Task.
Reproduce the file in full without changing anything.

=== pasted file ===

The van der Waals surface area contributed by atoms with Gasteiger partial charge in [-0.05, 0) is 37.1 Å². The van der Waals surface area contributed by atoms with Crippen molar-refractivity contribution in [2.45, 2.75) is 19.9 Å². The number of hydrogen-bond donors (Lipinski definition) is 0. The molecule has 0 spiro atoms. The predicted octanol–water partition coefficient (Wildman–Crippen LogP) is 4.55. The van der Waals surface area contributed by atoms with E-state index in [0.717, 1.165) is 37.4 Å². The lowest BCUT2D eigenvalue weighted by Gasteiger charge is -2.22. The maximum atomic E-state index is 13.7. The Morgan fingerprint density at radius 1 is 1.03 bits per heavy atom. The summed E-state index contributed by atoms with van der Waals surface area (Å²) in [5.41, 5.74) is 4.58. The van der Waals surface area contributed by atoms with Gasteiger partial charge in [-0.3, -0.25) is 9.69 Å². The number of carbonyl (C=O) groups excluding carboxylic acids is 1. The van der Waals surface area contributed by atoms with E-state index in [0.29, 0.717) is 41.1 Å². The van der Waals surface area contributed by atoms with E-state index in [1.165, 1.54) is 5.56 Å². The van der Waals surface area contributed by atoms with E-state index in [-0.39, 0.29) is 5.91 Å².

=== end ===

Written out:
The van der Waals surface area contributed by atoms with Gasteiger partial charge in [-0.05, 0) is 37.1 Å². The van der Waals surface area contributed by atoms with Crippen molar-refractivity contribution in [2.45, 2.75) is 19.9 Å². The number of hydrogen-bond donors (Lipinski definition) is 0. The molecule has 0 spiro atoms. The predicted octanol–water partition coefficient (Wildman–Crippen LogP) is 4.55. The van der Waals surface area contributed by atoms with E-state index in [0.717, 1.165) is 37.4 Å². The lowest BCUT2D eigenvalue weighted by Gasteiger charge is -2.22. The maximum atomic E-state index is 13.7. The Morgan fingerprint density at radius 1 is 1.03 bits per heavy atom. The summed E-state index contributed by atoms with van der Waals surface area (Å²) in [5.41, 5.74) is 4.58. The van der Waals surface area contributed by atoms with Gasteiger partial charge in [-0.3, -0.25) is 9.69 Å². The number of carbonyl (C=O) groups excluding carboxylic acids is 1. The van der Waals surface area contributed by atoms with E-state index in [0.29, 0.717) is 41.1 Å². The van der Waals surface area contributed by atoms with E-state index in [1.165, 1.54) is 5.56 Å². The van der Waals surface area contributed by atoms with E-state index in [-0.39, 0.29) is 5.91 Å².